Aerlume is El Gaucho without waiters in tuxes, Aqua without tablecloths. It’s Miller’s Guild minus the macho wood-fired grill. It’s The Lakehouse on The Sound.
Aerlume, a new restaurant that opened in late December in a primo spot adjacent to Pike Place Market, is the first joint project in Seattle by Fire & Vine Hospitality, a partnership between James Beard Award-winning chef Jason Wilson (The Lakehouse, Miller’s Guild) and the El Gaucho Restaurant Group. Both sides pull heavily from their respective playbooks. The setting is posh, the service polished, the food impeccably sourced. But like its enigmatic name, Aerlume ultimately feels contrived, less a restaurant than a luxury catering facility that is also open to the public.
There is one restaurant maxim that holds true: If you put it by the water, people will come. And come here they do, undeterred by $15 martinis, double-digit small plates and entrees in the $40-and-up range. Aerlume was turning tables midweek like it was Saturday night — though the weekend crowd is dressier. Who are they? Given the location, it’s a good bet many are tourists, but the inhabitants of downtown’s expensive condos must eat somewhere, too. Many are marking special occasions. The entire dining room enthusiastically sang “Happy Birthday” to a gentleman sitting beneath two bobbing, blue mylar balloons shaped like a five and a zero. Possibly, he was among the 30,000 active members of The Revelers Club, Fire & Vine’s loyalty reward program.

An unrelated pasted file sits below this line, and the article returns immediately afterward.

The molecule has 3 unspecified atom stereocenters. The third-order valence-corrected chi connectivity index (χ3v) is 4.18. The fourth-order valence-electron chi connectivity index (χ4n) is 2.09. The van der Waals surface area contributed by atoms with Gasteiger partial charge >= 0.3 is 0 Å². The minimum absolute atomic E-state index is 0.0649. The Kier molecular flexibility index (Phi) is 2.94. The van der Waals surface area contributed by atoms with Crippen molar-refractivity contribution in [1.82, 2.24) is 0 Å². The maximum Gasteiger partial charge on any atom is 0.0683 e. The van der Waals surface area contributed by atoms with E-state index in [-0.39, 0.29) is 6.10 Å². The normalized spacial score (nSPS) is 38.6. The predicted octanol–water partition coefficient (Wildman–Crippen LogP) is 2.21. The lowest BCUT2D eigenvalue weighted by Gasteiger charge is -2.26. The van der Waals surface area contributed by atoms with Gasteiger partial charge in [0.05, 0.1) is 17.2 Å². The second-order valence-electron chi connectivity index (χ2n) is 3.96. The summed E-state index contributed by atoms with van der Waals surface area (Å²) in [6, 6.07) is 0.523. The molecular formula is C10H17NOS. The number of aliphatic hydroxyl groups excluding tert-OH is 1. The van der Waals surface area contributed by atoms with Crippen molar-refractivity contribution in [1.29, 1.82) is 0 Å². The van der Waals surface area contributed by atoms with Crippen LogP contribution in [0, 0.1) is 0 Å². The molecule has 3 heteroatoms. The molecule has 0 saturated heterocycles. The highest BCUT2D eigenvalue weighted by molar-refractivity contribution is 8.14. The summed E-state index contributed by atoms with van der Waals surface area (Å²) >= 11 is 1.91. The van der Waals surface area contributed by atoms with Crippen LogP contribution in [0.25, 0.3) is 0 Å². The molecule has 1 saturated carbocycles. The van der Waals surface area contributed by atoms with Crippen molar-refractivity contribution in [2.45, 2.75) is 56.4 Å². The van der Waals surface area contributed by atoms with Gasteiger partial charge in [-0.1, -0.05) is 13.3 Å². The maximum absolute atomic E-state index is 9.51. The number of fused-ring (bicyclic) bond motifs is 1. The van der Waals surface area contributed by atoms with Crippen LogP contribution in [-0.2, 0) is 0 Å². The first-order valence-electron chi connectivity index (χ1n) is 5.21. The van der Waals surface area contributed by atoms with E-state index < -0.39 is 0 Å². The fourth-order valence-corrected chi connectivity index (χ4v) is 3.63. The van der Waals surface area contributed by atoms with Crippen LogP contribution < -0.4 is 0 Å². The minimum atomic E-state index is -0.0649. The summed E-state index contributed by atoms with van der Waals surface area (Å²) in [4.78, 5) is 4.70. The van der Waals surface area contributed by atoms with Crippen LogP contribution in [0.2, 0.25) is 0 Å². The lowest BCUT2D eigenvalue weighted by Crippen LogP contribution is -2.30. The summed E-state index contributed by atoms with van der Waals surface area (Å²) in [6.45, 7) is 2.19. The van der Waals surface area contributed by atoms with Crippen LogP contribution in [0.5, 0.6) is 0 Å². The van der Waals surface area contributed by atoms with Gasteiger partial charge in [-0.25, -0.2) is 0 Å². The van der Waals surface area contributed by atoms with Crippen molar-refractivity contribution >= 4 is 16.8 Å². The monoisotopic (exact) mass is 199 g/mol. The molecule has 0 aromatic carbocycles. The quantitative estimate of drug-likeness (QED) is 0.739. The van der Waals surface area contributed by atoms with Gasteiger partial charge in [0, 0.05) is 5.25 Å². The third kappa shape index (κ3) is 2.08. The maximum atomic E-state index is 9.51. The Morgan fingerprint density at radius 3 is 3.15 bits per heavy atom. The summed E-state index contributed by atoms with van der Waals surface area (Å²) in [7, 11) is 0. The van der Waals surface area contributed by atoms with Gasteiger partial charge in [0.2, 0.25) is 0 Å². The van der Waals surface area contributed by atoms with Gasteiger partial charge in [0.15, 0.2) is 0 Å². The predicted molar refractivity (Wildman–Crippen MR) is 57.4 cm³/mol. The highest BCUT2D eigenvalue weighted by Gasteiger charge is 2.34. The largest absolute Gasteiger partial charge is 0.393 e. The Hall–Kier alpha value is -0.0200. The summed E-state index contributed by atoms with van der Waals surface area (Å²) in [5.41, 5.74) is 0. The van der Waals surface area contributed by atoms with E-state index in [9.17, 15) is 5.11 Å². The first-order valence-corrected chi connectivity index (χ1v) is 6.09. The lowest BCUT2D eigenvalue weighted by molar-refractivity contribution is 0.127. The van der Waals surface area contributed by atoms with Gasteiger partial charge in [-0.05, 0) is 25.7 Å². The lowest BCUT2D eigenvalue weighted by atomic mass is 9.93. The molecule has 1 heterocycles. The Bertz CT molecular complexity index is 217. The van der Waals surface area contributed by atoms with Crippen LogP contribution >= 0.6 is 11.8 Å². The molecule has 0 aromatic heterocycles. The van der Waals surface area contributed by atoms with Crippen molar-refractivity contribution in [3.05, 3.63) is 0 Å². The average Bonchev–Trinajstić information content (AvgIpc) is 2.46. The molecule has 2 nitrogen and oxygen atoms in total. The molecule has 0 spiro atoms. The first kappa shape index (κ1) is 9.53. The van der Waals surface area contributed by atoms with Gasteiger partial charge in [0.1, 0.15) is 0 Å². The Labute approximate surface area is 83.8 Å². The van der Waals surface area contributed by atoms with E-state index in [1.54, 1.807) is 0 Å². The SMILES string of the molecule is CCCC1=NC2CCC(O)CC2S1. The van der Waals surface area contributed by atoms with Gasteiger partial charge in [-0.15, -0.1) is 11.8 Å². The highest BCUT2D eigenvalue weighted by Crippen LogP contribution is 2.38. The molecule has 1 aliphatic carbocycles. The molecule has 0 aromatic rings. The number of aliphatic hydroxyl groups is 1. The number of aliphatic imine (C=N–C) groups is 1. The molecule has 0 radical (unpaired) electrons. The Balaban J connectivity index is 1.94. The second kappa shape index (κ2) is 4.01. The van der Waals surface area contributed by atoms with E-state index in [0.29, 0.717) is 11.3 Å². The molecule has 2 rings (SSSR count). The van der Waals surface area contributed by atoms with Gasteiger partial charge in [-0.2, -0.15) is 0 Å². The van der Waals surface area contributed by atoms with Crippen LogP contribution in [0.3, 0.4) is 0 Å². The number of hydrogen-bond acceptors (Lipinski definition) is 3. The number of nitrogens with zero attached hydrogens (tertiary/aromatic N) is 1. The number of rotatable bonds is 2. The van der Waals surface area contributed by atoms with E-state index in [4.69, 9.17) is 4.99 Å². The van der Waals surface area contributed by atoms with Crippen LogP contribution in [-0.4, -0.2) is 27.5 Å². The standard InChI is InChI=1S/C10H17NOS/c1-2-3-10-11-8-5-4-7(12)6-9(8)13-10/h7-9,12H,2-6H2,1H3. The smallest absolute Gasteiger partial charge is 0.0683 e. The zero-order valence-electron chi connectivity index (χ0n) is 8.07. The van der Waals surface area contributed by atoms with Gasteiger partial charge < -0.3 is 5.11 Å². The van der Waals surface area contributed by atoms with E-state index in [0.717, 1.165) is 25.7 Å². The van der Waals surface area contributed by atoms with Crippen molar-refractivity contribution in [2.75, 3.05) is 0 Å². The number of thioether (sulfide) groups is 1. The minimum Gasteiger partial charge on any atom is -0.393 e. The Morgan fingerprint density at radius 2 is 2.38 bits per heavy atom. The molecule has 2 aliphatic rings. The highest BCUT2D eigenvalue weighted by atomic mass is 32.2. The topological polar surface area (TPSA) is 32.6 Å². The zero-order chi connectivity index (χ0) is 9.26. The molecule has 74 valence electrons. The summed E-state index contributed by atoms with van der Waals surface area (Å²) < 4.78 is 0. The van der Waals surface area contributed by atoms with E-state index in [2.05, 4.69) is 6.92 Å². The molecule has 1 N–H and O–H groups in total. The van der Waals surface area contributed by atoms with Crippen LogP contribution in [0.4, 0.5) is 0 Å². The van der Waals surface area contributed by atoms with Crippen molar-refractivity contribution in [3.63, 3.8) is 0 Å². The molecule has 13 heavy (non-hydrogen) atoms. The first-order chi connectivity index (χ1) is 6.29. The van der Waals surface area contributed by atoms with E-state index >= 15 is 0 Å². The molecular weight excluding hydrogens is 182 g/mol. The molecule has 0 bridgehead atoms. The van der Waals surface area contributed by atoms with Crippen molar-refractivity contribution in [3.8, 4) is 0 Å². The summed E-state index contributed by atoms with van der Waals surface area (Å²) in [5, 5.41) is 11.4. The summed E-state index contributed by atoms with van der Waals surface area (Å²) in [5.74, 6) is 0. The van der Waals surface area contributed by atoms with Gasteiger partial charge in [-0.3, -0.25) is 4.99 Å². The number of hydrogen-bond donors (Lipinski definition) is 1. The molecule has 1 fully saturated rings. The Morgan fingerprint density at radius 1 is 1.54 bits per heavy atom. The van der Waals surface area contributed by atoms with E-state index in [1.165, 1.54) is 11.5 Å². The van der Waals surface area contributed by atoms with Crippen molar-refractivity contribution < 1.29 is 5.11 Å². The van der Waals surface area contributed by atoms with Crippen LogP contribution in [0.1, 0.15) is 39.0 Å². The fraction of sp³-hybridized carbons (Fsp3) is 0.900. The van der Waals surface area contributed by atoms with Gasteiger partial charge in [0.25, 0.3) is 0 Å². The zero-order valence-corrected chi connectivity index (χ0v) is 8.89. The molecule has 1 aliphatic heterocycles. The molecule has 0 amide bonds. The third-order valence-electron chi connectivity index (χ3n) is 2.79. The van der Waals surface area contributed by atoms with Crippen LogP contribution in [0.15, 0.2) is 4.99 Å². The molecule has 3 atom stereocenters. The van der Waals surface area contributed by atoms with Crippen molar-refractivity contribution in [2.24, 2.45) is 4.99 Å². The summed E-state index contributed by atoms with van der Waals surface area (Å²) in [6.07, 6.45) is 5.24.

To accommodate all that potential reveling, the restaurant was designed for maximum flexibility. Two glass-walled private dining rooms flank the main one. All three have floor-to-ceiling windows facing west. When daylight fades, dappled lighting falls like filtered moon beams on black walnut tabletops.
Flames dance down the length of a 20-seat, rectangular, high-top communal table. It’s positioned right by the entrance, close enough to the vast open kitchen to hear the clatter. The fire makes the table a focal point, but that spot would have been perfect for the bar, which is surprisingly small and tucked into a nearby nook with no view. You can book any of these areas, or the covered deck, for a private event.
By and large, you will eat well here, though the kitchen, helmed by executive chef Maggie Trujillo, doesn’t always nail the details. The menu is very reminiscent of The Lakehouse, with a few hefty meat options a la El Gaucho. It closely follows the seasons. In addition to connections with many local growers, the company has a 10-acre custom plot at Fall City Farms devoted to their needs.
A few dishes made me put down my fork and say “wow.” Those that did adroitly juggled intense flavors. Red curry yogurt and salsa verde with golden raisins and capers embraced deep-fried cauliflower with sweet, sharp, tangy complexity. Chile-stoked chimichurri electrified a plate of grilled octopus, spicy merguez sausage and green chickpea hummus. Dill-laced crème fraiche, fennel, smoked black cod and duck-fat roasted potatoes made a luxurious potato salad.